belt sander help

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Forum topic by Jeff82780 posted 08-11-2011 11:26 PM 1382 views 0 times favorited 10 replies Add to Favorites Watch
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204 posts in 3019 days

08-11-2011 11:26 PM

I am building my first shaker inspired dresser and the project calls for a panel glue up for the sides. Well, i did this and after the glue dries i noticed a little dip in the middle. So i went to the HD and purchased a rigid belt sander. Needless to say i ruined my 1 side for the dresser. im not sure if i was doing something wrong but the sander was leaving unsightly marks and gauges. i have a planer, but never have never used yet. What do you recommend i do to flatten out a large panel?

Thanks, jeff

10 replies so far

View crank49's profile


4032 posts in 2995 days

#1 posted 08-12-2011 02:43 AM

Depends on how much material you have left and how much you need. If there is material to work with you might be able to get a cabinet shop to run it through their drum sander.

Or, if you are feeling real frisky I have been able to flatten a cherry desk top once using a good straight 2 ft long 2×4 wrapped with sandpaper. Not easy and not quick, but it looked good when I was done.

Now that I have hand planes I think the easier way is to plane it flat; well, easier of the choices if you don’t have access to a big drum sander anyway. Careful application of a scraper can work as well.

I’m sure you know this, but I’ll mention it anyway in case there are newbies out there; any thing you do has to be done following the direction of the grain.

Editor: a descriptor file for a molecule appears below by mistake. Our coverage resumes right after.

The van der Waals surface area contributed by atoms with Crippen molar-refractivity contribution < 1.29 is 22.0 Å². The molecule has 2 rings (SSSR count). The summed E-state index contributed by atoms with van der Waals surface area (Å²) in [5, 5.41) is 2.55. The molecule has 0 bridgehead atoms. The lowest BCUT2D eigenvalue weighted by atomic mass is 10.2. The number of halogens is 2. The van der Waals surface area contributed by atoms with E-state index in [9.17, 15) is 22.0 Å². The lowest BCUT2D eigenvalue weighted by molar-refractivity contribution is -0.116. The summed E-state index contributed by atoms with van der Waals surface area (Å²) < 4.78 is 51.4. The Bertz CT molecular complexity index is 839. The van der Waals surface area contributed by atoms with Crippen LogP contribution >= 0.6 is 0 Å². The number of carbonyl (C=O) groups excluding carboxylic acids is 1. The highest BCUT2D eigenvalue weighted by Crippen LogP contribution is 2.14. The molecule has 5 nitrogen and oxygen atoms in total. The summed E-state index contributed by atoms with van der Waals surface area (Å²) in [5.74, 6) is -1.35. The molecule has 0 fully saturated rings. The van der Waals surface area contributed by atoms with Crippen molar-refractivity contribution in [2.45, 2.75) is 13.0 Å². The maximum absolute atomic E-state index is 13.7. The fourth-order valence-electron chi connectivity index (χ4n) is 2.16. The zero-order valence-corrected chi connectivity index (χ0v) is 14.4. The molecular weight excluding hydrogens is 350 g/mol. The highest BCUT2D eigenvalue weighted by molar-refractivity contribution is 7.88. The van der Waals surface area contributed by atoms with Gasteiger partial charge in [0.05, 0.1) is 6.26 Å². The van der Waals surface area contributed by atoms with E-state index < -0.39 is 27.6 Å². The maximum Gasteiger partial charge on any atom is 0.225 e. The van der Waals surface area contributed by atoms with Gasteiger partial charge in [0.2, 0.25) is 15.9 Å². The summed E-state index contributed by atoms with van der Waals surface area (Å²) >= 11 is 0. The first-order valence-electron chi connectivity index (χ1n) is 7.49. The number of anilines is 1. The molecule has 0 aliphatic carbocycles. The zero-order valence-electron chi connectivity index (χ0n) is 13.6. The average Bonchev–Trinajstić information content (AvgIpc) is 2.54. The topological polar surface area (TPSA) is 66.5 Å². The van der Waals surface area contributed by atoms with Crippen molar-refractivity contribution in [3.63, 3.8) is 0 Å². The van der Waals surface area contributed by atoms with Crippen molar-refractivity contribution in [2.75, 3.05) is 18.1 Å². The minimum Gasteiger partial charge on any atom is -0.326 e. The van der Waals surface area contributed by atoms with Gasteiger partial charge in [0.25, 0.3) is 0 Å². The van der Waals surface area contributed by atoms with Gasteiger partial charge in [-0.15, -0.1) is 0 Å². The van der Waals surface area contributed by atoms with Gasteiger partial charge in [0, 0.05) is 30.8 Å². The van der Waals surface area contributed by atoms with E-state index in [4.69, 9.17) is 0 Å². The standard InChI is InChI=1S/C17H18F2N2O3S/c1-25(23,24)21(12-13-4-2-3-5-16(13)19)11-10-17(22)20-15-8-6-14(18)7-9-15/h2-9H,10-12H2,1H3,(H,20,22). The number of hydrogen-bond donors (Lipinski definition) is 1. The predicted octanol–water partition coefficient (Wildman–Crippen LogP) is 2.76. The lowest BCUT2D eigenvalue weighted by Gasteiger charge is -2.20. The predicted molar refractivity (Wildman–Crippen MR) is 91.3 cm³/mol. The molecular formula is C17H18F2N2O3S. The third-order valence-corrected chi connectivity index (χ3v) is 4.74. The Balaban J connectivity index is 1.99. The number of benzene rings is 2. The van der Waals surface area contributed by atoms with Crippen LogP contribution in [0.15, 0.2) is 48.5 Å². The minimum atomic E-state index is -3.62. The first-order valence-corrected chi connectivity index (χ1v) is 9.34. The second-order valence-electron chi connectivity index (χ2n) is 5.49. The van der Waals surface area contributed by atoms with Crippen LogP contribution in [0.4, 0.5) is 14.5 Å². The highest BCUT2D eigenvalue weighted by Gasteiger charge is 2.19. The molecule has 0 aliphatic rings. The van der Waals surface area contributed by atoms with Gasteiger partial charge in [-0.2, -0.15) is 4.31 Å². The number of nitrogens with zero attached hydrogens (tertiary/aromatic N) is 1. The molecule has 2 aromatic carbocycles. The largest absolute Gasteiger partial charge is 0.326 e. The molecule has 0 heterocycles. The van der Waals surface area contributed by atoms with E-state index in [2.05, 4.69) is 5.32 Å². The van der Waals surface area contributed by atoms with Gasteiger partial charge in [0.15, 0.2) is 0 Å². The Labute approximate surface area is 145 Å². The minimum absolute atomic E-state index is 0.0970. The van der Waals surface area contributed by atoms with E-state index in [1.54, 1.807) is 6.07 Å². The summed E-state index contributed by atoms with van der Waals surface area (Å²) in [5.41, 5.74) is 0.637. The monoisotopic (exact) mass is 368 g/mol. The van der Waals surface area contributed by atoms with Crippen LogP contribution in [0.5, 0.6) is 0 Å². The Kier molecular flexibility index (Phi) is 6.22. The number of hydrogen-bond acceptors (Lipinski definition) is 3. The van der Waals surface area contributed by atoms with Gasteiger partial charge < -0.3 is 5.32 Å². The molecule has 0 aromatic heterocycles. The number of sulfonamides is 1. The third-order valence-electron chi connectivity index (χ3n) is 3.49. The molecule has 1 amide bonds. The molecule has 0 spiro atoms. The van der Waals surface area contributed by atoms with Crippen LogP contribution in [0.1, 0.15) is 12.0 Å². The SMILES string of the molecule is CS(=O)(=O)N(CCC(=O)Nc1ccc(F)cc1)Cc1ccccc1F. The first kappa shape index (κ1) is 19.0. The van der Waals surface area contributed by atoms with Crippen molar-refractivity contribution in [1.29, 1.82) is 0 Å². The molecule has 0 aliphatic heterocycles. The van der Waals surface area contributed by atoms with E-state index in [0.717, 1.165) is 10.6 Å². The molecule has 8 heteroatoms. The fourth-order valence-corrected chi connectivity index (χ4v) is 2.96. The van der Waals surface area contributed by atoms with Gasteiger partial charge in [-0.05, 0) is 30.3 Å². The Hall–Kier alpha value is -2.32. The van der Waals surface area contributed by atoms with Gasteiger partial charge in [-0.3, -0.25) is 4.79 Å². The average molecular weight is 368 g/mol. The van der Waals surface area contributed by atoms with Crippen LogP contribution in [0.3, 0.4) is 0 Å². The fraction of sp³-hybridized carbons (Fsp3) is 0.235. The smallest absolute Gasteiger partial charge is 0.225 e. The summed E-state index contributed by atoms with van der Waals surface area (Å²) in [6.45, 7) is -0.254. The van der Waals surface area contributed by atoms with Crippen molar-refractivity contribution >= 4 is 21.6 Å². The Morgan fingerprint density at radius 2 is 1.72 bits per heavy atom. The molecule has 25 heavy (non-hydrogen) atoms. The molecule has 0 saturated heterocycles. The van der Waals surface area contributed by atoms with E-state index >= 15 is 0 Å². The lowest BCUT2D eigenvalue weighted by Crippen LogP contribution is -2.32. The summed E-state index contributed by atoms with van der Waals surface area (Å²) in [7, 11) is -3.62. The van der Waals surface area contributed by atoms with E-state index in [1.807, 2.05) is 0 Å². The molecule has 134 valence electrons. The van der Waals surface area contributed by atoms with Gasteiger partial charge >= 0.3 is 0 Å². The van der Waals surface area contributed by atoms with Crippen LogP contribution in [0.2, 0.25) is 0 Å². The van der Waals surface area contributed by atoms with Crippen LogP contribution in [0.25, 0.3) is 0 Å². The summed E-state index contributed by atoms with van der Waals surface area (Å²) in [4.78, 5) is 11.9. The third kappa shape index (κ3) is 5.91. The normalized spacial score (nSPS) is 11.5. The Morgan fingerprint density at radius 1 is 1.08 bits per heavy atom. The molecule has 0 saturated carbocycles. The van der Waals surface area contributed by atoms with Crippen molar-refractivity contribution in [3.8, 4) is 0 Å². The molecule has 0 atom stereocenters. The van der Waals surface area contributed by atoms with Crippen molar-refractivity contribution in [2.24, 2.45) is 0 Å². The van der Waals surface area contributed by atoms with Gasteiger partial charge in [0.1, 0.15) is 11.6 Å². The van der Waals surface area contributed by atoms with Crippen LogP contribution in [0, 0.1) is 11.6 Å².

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4032 posts in 2995 days

#2 posted 08-12-2011 03:16 AM

Yes, cr1, I have seen that also. Kind of like training wheels for the belt sander; but without wheels.

Actually wheels would not be too bad either. My dad’s floor sanding machine had an 8” drum and a 3 HP motor, a hand lever to lower the drum and a set of iron wheels under the frame that kept everything level and square to the floor. Always amazed me how he could sand the floors in a whole house and you could not find a single place where the floor was not perfectly flat and smooth.

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104 posts in 2714 days

#3 posted 08-12-2011 03:35 AM

I did a glue up of 5 oak boards for a 12’ x 30” bar top, and was able to achieve a nearly flat top with a porter cable belt sander. The trick was to sand straight along the grain, 45 degrees left, straight, 45 degrees right, straight, and repeat. It takes forever, but the tips I would suggest are to never push down, only use the sander weight, use good paper and change it before it is worn out, and most importantly – ignore your progress. It would be best to do it with your eyes closed, this way as you leave marks and fail to perfectly level everything on the first pass, you leave those failures in place for the next pass, otherwise you create dips and deeper grooves.

-- Time to get started

View Jeff82780's profile


204 posts in 3019 days

#4 posted 08-12-2011 04:25 AM

Well i busted out my planer , which by the way is prolly a piece of garbage (paid $20 @ lowes), but anyway no luck. How the heck do you guys use this thing? I’m getting so frustrated! Maybe ill just use a lonf 2×4 with sandpaper wrapped around it?

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3259 posts in 2700 days

#5 posted 08-12-2011 04:41 AM

I nearly ruined a preject with a belt sander. I just didn’t have any experience and I would run it over to the other side of the board then you want to stop the travel and let is slide over then draw it back. Well that just leaves trails. I had a mess. I cleaned it up and was able to salvage it and made a good looking project out of it in the end. It was really easy to clean it up using a scraper. I was in a school shop and we had a BUNCH of card scrapers about 3” x 6”’s. We had been taught how to sharpen them and they would really cut when held right. I cleaned it right up. Since I have bought and worn out a belt sander and think I am fairly decent with one. You really have to change directions quick with no stopping. I am on my second sander and it works nicely for me now.